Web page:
The Anschluss was a key event in Germany’s run-up to World War II, along with the return of the Saar region through a 1935 plebiscite, the remilitarization of the Rhineland in 1936, the occupation of the Sudetenland in 1938 and the 1939 invasion of the remainder of Czechoslovakia.

So how did Anschluss work out for Austria? Not real well.

Besides being on the losing end of the greatest war in history and being aligned with one of the most despotic regimes mankind has ever known, Austria suffered approximately 260,000 military deaths and another 120,000 civilian deaths, including 65,000 Jews, during World War II.

Approximately 5.7 percent of its 1939 population died during the 1939-45 conflict.

One suspects that those who were cheering the Wehrmacht on in 1938 were much less joyous seven years later, if they were alive at all.

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10 thoughts on “Anschluss: A good time was not had by all

  1. By chance the following appeared this week. What a strange history Austria, and specifically the Vienna Philharmonic has.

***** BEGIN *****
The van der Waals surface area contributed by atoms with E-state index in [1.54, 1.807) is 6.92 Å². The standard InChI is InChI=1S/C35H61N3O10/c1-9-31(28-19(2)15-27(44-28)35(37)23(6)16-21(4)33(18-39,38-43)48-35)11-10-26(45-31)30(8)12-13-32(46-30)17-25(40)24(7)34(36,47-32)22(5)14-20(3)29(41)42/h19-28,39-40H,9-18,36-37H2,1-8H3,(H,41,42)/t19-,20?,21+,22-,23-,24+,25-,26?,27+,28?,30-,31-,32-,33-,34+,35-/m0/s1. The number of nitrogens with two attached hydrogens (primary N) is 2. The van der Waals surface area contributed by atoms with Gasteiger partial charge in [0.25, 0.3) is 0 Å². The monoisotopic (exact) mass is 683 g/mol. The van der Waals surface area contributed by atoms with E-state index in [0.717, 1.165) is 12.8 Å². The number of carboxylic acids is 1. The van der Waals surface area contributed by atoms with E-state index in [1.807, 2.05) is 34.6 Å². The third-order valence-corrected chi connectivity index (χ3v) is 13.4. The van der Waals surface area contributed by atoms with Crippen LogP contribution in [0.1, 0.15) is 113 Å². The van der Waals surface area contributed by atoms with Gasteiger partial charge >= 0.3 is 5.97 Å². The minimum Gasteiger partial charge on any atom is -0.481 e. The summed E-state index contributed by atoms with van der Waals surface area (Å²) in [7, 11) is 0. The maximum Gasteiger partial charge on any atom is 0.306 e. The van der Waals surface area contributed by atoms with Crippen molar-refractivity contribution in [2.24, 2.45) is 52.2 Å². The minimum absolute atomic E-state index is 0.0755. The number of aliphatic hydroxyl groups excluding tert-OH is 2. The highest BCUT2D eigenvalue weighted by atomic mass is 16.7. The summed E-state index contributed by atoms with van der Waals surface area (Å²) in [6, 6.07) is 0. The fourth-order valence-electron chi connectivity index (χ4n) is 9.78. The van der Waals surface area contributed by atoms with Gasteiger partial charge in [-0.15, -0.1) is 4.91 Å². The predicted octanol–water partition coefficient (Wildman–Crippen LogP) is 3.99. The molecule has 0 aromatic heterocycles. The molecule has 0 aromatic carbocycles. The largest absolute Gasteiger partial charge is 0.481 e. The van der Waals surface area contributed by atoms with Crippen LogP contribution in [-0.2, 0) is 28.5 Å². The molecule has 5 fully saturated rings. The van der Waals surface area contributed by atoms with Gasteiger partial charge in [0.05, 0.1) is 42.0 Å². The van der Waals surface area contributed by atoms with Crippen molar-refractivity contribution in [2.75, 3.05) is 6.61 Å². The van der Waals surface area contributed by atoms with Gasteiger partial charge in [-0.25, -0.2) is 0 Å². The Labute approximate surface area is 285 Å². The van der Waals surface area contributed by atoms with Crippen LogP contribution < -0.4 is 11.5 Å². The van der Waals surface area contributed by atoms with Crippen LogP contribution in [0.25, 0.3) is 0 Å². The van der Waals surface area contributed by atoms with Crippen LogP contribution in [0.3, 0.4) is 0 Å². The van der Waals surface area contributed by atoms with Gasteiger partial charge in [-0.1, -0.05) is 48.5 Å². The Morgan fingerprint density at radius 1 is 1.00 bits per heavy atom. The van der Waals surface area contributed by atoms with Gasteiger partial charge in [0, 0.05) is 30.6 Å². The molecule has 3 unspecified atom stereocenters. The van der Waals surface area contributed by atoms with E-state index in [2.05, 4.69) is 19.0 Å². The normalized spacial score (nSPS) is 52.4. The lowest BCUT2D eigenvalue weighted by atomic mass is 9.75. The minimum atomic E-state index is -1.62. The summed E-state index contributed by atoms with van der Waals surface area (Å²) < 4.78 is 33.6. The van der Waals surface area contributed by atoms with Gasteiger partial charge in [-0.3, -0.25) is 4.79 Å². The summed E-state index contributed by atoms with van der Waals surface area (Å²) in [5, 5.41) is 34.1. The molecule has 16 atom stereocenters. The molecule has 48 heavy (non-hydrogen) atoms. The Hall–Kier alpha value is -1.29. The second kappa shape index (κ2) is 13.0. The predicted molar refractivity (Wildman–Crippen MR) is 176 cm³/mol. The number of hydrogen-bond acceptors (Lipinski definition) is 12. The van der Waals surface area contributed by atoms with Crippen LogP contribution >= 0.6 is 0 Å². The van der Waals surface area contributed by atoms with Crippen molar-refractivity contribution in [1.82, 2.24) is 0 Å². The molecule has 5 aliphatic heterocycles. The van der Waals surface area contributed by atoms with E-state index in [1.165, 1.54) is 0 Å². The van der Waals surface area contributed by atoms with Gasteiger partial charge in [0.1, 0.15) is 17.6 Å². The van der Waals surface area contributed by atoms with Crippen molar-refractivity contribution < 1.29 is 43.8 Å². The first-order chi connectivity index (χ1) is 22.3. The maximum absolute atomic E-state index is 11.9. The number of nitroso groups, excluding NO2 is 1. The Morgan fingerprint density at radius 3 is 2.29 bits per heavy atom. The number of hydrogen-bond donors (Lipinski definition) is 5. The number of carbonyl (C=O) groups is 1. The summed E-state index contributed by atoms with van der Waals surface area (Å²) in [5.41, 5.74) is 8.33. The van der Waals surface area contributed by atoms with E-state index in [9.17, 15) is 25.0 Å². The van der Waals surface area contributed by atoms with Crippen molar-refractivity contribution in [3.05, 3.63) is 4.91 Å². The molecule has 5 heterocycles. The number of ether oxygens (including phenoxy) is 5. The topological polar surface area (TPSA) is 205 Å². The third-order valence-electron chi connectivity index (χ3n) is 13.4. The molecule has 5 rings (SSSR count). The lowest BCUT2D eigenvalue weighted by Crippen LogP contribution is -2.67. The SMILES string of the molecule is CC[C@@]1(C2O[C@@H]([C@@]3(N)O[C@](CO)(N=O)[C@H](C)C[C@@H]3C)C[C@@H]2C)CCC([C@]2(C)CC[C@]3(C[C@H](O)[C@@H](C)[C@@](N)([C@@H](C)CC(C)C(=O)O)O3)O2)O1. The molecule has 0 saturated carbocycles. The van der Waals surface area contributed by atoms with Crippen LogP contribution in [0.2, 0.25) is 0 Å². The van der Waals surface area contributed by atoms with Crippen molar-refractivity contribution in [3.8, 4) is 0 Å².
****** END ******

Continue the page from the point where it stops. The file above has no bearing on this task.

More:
One can only guess that forty years ago somehow it was still possible for the Philharmonic to honor Baldur von Schirach, a Nazi governor of Vienna. How was it that the Philharmonic of that day (1966-67) could even consider an honor for Schirach? The crucible of that action bears some further research?

    “Vienna Philharmonic acknowledges honouring Nazi war criminal” – Reuters

    “On Sunday, the orchestra published a list of recipients of its rings of honour and medals, which were traditionally given to artists but during the Nazi period were given to high-ranking officials and military leaders.

    Baldur von Schirach, a Nazi governor of Vienna who oversaw the deportation of tens of thousands of Jews to concentration camps and was sentenced to 20 years in jail by the Nuremberg war crimes tribunal after the war, was awarded the ring in 1942.